Although Zoho doesn't get as much attention as Google or Microsoft when it comes to applications in the cloud, the company has been steadily building a following among small to midsize businesses.
Most of that effort has been focused on productivity applications that compete with Microsoft Office, but the company has extended its portfolio of business applications. Most recently, the company added a customer relationship management (CRM) offering aimed squarely at Salesforce.com.
According to Zoho evangelist Raju Vegesna, the Zoho strategy is pretty straightforward. Salesforce.com charges customers a significant premium to use its applications. Zoho has free editions for up to three users, a professional edition that costs $12 a month, and an enterprise version that costs $25 a month.
Vegesna contends that most Salesforce.com customers are SMBs, companies can't really afford Salesforce.com's rates. That means SMBs pay for an expensive Salesforce.com sales team that spends most of its time trying to woo enterprise customers, he said.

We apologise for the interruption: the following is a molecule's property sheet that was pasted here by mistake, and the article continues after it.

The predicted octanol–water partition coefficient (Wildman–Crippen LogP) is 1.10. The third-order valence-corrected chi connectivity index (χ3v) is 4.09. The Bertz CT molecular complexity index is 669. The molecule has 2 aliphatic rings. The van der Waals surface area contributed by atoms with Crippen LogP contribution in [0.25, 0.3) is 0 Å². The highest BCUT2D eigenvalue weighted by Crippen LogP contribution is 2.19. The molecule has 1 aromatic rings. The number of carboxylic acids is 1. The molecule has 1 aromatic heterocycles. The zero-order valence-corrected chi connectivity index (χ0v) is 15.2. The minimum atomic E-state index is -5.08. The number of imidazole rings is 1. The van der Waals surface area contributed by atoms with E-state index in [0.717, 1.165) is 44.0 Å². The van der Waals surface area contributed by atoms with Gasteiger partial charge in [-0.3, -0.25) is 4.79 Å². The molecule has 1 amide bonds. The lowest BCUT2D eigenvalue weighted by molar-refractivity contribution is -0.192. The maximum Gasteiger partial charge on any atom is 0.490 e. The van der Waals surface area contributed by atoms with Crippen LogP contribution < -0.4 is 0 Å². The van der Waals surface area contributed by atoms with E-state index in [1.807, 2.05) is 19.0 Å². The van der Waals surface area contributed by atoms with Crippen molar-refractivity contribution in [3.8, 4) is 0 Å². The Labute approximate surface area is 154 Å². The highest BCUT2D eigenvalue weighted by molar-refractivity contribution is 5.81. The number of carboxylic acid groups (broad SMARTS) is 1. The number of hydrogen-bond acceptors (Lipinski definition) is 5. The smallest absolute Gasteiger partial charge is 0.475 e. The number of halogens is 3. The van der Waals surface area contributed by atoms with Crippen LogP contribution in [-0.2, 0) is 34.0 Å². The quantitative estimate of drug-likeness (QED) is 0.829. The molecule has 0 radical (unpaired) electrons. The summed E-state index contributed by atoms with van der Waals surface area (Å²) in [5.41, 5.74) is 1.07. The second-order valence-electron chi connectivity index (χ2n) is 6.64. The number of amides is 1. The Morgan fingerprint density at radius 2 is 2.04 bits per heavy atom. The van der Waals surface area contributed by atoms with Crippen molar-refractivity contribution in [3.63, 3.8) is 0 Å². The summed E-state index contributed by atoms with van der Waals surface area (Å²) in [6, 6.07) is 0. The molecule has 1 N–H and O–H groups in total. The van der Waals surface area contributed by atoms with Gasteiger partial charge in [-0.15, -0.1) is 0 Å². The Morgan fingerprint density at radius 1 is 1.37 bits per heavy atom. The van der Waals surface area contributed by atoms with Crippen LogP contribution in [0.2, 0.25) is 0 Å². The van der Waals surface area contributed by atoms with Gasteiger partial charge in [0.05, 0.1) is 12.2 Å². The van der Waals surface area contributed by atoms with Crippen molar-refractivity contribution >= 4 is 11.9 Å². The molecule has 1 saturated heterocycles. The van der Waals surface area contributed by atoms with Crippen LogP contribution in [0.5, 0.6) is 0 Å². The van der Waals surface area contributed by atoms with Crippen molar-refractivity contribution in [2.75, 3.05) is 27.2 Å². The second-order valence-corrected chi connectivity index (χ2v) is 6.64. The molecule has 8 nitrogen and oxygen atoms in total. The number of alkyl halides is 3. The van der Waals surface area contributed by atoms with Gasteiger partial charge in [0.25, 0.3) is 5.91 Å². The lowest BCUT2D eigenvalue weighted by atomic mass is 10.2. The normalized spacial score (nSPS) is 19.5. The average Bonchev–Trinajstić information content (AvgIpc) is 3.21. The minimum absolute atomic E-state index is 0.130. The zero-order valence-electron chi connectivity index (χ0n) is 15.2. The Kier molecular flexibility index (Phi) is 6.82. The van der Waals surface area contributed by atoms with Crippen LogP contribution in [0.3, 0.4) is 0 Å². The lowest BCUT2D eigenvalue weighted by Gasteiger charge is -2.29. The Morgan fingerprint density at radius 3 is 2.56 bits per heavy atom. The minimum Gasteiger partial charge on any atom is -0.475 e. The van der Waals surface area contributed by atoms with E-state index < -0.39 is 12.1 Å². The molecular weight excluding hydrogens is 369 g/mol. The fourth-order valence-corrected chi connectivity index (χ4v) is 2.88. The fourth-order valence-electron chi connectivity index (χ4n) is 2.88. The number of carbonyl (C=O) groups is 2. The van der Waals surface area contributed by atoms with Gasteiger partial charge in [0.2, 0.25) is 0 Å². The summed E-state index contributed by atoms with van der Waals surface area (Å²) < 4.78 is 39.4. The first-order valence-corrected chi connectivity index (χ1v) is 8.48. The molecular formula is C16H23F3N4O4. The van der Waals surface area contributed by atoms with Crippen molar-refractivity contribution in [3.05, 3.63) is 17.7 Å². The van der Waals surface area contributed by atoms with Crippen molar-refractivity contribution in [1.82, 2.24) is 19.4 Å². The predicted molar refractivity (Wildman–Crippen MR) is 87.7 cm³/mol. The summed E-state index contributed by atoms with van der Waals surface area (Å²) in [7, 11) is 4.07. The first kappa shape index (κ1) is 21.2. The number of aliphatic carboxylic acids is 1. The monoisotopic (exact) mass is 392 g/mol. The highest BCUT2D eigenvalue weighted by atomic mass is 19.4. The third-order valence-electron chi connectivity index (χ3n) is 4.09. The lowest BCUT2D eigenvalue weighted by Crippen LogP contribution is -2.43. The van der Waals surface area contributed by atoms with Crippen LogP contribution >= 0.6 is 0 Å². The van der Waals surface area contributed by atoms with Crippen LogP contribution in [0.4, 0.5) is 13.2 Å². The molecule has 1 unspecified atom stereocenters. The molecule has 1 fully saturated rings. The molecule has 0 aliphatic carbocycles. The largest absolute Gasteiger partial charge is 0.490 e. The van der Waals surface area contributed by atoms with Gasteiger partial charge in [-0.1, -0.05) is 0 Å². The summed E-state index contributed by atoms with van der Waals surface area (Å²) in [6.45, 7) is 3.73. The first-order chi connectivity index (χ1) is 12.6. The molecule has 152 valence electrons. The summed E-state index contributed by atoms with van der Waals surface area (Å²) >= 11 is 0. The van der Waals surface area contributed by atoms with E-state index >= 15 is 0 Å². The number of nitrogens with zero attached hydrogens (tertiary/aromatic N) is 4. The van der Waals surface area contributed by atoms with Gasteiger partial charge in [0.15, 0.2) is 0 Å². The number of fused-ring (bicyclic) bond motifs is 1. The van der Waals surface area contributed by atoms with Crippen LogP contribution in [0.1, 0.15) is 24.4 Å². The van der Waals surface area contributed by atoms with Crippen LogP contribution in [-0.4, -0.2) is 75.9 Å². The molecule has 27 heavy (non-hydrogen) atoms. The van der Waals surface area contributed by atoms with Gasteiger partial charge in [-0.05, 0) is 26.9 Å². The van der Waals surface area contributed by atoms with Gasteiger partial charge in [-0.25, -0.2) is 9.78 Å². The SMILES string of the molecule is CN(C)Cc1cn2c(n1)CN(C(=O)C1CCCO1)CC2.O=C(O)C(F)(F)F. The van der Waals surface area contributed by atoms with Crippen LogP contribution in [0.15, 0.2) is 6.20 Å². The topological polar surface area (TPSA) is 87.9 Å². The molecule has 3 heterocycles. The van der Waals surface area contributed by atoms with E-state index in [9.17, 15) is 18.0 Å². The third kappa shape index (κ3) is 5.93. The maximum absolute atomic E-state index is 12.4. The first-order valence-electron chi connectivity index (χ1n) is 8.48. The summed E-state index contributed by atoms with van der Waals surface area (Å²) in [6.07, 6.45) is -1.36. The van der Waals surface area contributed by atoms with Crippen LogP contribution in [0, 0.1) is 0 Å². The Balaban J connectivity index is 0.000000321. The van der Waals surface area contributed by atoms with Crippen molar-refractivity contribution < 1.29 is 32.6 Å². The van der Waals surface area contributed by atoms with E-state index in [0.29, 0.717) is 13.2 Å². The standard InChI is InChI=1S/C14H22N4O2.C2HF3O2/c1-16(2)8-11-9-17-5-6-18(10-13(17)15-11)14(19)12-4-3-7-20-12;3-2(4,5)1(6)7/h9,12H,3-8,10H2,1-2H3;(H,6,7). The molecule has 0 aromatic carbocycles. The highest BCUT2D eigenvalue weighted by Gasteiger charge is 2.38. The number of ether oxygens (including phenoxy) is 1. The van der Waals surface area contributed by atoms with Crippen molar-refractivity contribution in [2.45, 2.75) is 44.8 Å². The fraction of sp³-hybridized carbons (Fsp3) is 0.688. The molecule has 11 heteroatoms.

Zoho, meanwhile, can charge so little for its applications because it has no sales force to support. Zoho, says Vegesna, then passes those savings on to customers that tend to "virally" discover it.
Zoho's business-applications ambitions don't stop with CRM. The company has e-mail, project management, human resources and other collaboration applications alongside a full suite of productivity applications all sold under a low-cost software-as-a-service (SaaS) model. One of things that differentiates Zoho from Microsoft and Google, says Vegesna, is that customers can find all the business applications they need from a single service.
Obviously, Microsoft, Google and Salesforce.com intend to outspend Zoho on marketing. But Vegesna says Zoho is confident that with more than 3 million worldwide users, Zoho will be a major force in the cloud.